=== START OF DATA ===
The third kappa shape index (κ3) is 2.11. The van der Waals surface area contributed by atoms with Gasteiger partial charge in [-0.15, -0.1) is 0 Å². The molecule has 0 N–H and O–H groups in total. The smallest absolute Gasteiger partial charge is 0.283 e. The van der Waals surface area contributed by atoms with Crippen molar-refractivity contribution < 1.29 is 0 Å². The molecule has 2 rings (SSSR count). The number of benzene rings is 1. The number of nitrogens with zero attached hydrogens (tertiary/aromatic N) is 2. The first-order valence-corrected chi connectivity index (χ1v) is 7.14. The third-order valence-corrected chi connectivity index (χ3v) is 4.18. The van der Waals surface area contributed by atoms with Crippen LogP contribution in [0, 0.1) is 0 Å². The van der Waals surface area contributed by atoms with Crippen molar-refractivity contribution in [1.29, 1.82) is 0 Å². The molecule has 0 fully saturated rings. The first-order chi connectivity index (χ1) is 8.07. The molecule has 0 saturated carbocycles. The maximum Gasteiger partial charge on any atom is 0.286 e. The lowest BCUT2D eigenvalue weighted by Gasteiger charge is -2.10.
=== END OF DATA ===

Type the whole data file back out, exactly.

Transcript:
The third kappa shape index (κ3) is 2.11. The van der Waals surface area contributed by atoms with Gasteiger partial charge in [-0.15, -0.1) is 0 Å². The molecule has 0 N–H and O–H groups in total. The smallest absolute Gasteiger partial charge is 0.283 e. The van der Waals surface area contributed by atoms with Crippen molar-refractivity contribution < 1.29 is 0 Å². The molecule has 2 rings (SSSR count). The number of benzene rings is 1. The number of nitrogens with zero attached hydrogens (tertiary/aromatic N) is 2. The first-order valence-corrected chi connectivity index (χ1v) is 7.14. The third-order valence-corrected chi connectivity index (χ3v) is 4.18. The van der Waals surface area contributed by atoms with Crippen LogP contribution in [0, 0.1) is 0 Å². The van der Waals surface area contributed by atoms with Crippen molar-refractivity contribution in [1.29, 1.82) is 0 Å². The molecule has 0 fully saturated rings. The first-order chi connectivity index (χ1) is 8.07. The molecule has 0 saturated carbocycles. The maximum Gasteiger partial charge on any atom is 0.286 e. The lowest BCUT2D eigenvalue weighted by Gasteiger charge is -2.10.